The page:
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Commentary: Regressive Energy Taxes Hit Poor and Lower-Income Families, Creates More Inflation

Commentary by Derrick Hollie originally published at RealClearEnergy.

It’s hard to believe that the U.S. economy doesn’t have enough money, when the simplest definition of inflation – now at a 30-year high – is too much money chasing too few goods.

President Biden has convinced himself that the way to increase the number of goods is to inject even more money into the economy. But if we could spend our way out of our inflationary problem, we would not be in one to begin with.

According to budget expert Brian Riedl, over the past two years Washington has added $6 trillion in new deficit spending to combat Covid-19 and support the economy. That doesn’t even count the $550 billion for the infrastructure bill that Congress just passed or the sharp spike in discretionary spending that would increase the budget baseline by $1 trillion over the next decade.

On top of that, the Federal Reserve has been buying up $120 billion worth of Treasury and housing-backed securities every month. Initially, Biden and his team insisted that the inflation Americans were experiencing was “transitory,” but they have since changed their tune as it has become obvious that inflation is here to stay.

Biden is blaming inflation on the standard left-wing bogeyman – the energy sector.

“The largest share of the increase in prices in this [inflation] report is due to rising energy costs,” the president recently told Americans, adding that he had asked the Federal Trade Commission to deal with “market manipulation or price gouging in this sector.”

This move attempts to deflect attention from the administration’s responsibility for higher oil and gas prices. It has purposely looked to cripple the domestic fossil fuel industry through policies like killing the Keystone XL pipeline and (illegally) banning oil and gas development on federal lands. These policies have worked to chill investment and development. With demand rising, output of oil and gas should be booming, but it’s still well below pre-pandemic levels.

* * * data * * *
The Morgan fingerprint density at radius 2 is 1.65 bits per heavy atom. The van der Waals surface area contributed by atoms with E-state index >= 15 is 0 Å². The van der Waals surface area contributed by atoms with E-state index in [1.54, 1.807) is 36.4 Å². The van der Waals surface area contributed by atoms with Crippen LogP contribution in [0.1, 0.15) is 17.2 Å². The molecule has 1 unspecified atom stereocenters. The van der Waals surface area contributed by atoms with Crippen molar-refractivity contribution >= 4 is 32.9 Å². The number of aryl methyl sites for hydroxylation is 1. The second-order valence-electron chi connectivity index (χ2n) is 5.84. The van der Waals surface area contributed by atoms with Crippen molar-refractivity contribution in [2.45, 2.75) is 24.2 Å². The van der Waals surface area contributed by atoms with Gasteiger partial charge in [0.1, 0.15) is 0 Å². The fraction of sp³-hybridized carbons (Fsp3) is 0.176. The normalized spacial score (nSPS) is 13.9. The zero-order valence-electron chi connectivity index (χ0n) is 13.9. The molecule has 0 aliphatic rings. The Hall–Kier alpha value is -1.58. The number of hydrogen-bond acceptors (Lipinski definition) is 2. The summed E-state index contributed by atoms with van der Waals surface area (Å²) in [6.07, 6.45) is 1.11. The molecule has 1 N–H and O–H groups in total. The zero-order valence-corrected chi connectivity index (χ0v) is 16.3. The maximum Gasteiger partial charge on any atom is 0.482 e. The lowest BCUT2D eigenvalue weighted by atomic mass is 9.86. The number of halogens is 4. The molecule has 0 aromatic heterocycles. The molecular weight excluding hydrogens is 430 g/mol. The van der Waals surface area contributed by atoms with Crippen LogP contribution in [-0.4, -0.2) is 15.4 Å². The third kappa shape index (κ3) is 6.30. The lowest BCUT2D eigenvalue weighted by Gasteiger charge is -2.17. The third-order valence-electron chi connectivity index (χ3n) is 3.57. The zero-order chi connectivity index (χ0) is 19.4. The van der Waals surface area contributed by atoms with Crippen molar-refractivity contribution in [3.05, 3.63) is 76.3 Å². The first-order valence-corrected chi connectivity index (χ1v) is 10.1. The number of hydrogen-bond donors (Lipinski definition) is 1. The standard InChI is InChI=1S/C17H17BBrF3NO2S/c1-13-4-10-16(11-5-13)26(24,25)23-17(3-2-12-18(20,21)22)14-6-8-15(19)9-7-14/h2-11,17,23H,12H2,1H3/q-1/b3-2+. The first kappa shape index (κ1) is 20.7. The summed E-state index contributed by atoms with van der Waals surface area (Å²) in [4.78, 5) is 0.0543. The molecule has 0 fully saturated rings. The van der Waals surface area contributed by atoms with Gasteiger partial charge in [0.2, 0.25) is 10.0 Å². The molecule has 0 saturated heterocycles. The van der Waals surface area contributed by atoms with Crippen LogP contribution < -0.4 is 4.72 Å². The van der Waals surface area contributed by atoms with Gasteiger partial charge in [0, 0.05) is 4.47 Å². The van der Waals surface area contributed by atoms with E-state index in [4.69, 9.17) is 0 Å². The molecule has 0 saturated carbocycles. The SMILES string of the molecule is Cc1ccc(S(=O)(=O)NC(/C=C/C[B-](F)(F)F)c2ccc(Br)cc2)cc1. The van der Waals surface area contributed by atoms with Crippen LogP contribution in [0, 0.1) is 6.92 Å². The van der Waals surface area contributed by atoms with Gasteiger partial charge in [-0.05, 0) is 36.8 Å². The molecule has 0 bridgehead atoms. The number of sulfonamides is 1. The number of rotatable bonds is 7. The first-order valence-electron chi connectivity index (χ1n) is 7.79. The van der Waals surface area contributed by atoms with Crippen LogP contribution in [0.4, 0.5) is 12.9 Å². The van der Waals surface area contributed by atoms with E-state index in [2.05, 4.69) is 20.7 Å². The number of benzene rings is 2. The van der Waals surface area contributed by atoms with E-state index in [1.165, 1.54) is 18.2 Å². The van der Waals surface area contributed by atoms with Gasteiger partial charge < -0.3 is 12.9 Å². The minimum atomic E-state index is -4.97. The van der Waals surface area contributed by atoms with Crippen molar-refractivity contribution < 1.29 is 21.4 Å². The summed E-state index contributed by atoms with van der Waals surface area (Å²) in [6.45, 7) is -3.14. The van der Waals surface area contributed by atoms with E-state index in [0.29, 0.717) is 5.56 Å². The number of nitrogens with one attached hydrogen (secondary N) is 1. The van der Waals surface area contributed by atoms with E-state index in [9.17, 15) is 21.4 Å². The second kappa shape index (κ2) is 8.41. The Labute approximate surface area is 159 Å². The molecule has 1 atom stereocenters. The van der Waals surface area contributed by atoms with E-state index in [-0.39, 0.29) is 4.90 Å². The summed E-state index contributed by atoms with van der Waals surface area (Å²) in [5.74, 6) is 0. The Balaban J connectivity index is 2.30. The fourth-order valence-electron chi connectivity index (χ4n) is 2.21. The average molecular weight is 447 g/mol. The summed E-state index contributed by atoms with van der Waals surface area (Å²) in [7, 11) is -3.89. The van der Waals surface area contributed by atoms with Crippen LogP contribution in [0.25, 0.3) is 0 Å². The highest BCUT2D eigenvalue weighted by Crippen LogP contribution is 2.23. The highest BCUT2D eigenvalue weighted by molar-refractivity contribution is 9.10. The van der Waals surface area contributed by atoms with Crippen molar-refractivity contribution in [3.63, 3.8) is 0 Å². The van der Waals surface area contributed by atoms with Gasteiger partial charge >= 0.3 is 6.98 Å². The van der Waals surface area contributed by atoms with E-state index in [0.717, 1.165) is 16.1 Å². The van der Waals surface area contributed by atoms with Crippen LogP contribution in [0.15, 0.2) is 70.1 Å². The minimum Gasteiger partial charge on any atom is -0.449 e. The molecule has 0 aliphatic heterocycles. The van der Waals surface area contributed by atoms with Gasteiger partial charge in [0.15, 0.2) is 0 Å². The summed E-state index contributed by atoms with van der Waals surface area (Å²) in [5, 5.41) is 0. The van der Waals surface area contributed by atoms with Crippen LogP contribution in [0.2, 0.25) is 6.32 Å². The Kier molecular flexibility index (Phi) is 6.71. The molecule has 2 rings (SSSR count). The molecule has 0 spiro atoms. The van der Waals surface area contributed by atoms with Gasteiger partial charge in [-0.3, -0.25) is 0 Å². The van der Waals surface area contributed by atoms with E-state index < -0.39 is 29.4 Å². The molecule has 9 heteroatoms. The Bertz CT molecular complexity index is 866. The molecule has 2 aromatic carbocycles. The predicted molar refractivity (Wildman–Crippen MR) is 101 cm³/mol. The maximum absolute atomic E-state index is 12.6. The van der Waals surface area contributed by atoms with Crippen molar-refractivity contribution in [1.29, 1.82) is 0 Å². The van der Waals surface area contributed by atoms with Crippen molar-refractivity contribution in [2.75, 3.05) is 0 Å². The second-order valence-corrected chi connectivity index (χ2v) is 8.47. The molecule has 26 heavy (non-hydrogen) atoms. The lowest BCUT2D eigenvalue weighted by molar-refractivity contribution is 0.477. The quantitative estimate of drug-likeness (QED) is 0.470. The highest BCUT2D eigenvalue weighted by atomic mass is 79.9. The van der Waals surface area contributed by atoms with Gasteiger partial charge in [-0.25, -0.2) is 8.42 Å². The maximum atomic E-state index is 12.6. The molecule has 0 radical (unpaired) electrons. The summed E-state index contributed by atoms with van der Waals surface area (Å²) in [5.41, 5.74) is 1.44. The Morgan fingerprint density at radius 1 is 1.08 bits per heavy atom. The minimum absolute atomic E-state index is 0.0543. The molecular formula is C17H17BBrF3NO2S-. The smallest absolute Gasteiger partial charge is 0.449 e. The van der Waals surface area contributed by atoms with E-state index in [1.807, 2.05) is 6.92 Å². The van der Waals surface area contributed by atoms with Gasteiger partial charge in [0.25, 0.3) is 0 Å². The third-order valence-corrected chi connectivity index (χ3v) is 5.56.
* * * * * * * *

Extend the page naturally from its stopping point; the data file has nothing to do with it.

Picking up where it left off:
Just two years ago, the U.S. Energy Information Administration reported that the United States had become the world’s top producer of oil and natural gas. Now, having hamstrung the domestic oil and gas industry, the administration has been reduced to pleading with OPEC+ (which includes adversaries such as Russia, Iran, and Venezuela) to increase oil production.

OPEC+ refused, an embarrassing setback that puts the lie to the administration’s claim that “America is respected around the world again.”

A gallon of gasoline costs $1.29 more today than it did this time last year. The U.S. Energy Information Administration forecasts that this winter Americans will be paying 30% more for natural gas, 43% more for heating oil, 6% more for electricity, and 54% more for propane to heat their homes than they did last winter – and even more if the weather is colder than normal. Higher energy costs have a disproportionate impact on vulnerable populations, including minority and low- and fixed-income households. These costs are essentially a regressive tax on the poor.

When Secretary of Energy Jennifer Granholm was asked what her plan was to increase domestic oil and gas production and lower prices, she responded, “That is hilarious. Would that I had the magic wand on this. But as you know, of course, oil is a global market. It is controlled by a cartel. That cartel is called OPEC.”

If OPEC’s decision not to increase production is the culprit, then why is the administration threatening to go after gas stations instead of finding ways to increase domestic output?